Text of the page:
It’s about renewal, not the end
Re: Believer beware (Editorial, NewsLeader, Nov. 28)
I would like to add another perspective to the statements made in the second paragraph of that editorial. Having researched the Maya Calendar for over 20 years and written a 700-page book on the subject I can tell you unequivocally that the ancient Maya did not “predict Armageddon for Dec. 21, 2012.”
Moreover—most assuredly—they did not “stop calculating their calendar” as of that date.
The statement that their “astrologers and mathematicians said the 26,000-year grand cycle of evolution would cataclysmically crash to a halt” is a direct reflection of the type of hype that has been spread by media and sensationalized by doomsday-related films and Internet productions over the past few years. However, there is absolutely no evidence from authentic Maya source material that makes any such claim.
The Maya Long Count Calendar is a highly sophisticated timekeeping system (developed by astronomers, not astrologers) that tracks the qualities of days over long periods of time.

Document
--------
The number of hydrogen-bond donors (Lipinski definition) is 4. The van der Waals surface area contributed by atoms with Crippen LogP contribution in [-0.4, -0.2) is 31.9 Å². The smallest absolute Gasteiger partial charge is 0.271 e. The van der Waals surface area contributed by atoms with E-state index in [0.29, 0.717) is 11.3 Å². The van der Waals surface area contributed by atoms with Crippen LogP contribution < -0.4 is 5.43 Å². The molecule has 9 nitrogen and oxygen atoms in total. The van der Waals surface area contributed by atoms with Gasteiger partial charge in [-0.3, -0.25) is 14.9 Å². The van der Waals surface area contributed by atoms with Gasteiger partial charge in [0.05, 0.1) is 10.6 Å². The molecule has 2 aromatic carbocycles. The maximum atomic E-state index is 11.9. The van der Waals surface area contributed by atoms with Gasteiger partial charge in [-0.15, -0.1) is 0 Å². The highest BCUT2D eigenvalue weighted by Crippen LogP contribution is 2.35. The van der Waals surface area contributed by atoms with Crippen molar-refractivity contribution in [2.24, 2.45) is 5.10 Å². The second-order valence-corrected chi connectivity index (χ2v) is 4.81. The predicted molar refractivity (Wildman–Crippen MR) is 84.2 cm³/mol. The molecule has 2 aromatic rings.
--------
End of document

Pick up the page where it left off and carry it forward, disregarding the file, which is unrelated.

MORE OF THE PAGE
The Maya day that is equivalent to Dec. 21 is a marker for the end of the 13th Baktun, a period of 1,872,000 days, a significant time frame within this system. That day indicates a Period Ending—seen by the Maya as a time for celebration and rituals of renewal—and not the end of the calendar itself.
The following day will be the beginning of the next Baktun cycle, the beginning of a whole new era. If you want to give your readers something more hopeful to think about as this day approaches I would suggest that you place more emphasis on the renewal aspects of this tradition rather than perpetuating the false notion of the Maya as “doomsayers.”